HELENA — The coronal mass ejection, or solar storm, that happened this weekend was not as strong as first thought. One of the reasons meteorologists around the world missed the mark on the storm is that forecasting solar storms is still a young science.
Last week a large sunspot released a powerful solar flare in the direction of Earth. Initial estimation of the size, strength and direction of the flare indicated a strong likelihood of a strong aurora causing waves hitting the earth's atmosphere. Alas, to the disappointment of many that hoped to see the northern lights, that did not happen.
The activity picked up on Saturday evening before quickly fizzling, a sign that the earth only received a glancing blow. The northern lights made an appearance, just up north closer to the arctic circle.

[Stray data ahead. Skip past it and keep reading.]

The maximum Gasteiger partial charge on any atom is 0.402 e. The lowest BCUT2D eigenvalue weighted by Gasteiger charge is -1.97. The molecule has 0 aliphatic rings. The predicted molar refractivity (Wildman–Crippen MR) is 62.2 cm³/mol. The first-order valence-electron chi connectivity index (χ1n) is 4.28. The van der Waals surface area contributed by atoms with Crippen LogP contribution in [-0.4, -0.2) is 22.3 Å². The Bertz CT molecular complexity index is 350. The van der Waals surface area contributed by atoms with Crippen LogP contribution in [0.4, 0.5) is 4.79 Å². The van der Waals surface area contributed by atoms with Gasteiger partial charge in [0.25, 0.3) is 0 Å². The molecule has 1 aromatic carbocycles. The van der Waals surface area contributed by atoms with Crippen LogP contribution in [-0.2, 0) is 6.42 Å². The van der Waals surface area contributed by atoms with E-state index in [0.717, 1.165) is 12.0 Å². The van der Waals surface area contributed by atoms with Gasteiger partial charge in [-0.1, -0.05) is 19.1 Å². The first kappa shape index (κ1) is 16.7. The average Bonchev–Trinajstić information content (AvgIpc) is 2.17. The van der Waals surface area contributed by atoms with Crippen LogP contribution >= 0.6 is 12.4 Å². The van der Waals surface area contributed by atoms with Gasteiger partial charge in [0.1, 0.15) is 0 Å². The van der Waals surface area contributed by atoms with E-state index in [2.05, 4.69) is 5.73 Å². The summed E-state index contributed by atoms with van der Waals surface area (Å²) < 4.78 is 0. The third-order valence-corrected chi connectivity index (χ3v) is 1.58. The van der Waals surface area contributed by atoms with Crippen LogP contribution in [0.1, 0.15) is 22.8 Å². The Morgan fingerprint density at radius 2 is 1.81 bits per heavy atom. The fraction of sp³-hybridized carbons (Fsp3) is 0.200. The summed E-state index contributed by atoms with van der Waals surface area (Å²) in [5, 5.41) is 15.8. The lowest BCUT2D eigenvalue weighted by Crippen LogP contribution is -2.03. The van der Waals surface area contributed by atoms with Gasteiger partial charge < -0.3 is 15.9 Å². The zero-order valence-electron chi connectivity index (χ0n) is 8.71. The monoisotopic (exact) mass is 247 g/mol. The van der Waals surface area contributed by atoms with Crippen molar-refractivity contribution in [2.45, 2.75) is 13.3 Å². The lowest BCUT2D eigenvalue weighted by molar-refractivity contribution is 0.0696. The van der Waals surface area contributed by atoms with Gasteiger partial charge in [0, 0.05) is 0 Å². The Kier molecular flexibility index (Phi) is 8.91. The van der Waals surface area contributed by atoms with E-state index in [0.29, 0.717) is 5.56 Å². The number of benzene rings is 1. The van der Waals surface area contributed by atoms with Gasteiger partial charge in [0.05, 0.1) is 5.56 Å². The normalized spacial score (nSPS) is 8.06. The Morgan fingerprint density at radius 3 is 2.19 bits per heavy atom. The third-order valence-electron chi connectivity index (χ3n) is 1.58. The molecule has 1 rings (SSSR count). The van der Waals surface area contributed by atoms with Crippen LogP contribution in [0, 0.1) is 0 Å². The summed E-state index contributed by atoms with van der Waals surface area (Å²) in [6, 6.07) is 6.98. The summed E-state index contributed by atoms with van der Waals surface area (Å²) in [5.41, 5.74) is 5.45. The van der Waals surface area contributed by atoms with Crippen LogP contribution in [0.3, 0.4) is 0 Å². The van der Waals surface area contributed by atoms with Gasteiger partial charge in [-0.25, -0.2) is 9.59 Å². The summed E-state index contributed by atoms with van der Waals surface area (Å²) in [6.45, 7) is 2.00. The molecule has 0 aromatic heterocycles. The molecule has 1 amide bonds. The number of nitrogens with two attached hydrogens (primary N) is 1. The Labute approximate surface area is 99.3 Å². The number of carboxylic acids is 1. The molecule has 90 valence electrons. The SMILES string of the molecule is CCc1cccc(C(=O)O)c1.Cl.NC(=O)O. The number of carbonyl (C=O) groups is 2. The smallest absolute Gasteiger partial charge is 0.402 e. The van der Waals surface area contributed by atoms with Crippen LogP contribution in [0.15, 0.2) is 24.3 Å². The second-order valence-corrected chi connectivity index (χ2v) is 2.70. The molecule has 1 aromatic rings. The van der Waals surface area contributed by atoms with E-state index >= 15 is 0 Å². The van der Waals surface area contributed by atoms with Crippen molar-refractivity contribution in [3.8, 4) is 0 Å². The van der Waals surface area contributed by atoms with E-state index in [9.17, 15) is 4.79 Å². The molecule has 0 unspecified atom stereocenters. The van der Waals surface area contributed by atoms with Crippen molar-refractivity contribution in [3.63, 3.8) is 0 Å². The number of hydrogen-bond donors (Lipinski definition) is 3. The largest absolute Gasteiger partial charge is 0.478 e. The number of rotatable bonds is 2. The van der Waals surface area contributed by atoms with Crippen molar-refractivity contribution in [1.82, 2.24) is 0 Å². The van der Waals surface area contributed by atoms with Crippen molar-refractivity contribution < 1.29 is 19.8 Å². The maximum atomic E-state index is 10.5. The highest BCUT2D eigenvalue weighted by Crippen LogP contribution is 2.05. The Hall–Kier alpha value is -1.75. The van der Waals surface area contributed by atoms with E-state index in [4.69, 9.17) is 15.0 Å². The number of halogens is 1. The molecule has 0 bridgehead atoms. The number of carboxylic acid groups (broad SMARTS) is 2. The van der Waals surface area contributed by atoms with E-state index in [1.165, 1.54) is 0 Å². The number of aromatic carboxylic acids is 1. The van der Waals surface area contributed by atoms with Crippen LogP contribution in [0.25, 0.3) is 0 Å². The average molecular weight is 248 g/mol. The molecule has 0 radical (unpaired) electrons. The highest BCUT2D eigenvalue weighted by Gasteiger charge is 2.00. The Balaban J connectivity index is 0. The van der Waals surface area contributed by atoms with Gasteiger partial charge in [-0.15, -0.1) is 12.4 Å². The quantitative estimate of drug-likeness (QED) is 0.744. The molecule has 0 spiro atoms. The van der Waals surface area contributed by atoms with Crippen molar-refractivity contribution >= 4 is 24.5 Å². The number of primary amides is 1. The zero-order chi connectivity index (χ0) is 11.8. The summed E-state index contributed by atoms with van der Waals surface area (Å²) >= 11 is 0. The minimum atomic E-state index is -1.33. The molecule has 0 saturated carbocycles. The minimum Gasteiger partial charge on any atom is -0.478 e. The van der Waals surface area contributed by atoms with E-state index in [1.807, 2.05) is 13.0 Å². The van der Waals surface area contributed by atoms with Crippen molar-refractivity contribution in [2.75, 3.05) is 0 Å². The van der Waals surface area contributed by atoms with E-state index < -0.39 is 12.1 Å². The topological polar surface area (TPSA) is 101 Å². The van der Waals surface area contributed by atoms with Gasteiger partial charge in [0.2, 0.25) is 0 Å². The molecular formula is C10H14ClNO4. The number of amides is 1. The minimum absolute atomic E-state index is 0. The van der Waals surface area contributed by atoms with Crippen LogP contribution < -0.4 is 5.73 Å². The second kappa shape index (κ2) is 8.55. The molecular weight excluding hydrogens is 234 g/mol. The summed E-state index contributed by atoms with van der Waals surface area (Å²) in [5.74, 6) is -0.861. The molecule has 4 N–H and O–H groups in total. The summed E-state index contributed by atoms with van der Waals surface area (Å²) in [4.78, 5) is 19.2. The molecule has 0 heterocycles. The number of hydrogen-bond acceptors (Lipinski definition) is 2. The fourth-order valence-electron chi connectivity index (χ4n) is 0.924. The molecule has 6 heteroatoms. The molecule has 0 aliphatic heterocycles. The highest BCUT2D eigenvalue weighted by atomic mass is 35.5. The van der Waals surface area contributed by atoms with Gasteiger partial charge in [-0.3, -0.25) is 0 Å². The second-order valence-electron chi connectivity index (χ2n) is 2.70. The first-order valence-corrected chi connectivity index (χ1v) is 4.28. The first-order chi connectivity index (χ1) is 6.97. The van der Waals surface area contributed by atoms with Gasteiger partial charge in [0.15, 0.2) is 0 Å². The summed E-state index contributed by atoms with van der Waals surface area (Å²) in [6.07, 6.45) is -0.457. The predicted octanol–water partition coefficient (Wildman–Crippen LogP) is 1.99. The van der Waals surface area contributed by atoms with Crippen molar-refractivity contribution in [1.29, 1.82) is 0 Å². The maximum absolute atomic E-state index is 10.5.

Forecasting potential coronal mass ejections and their interaction with Earth can be very difficult. There is an enormous range of spatial and temporal scales involved, beginning with the heliosphere (the sun's atmosphere), the magnetism of the sun, then the strength and direction of the coronal mass ejection. Right now, it is not even known what physically causes these flares, so forecasters must wait until one occurs.
Using satellites and triangulation to measure the flares, a forecast is made. The best guess is made on a burst of solar radiation emanating from the surface of the sun that will travel 93 million miles to Earth.
The science of forecasting the aurora borealis is young but advances have been made in the last several years. Regardless as the sun enters a period of more activity, there will be more opportunities to see and forecast for the northern lights.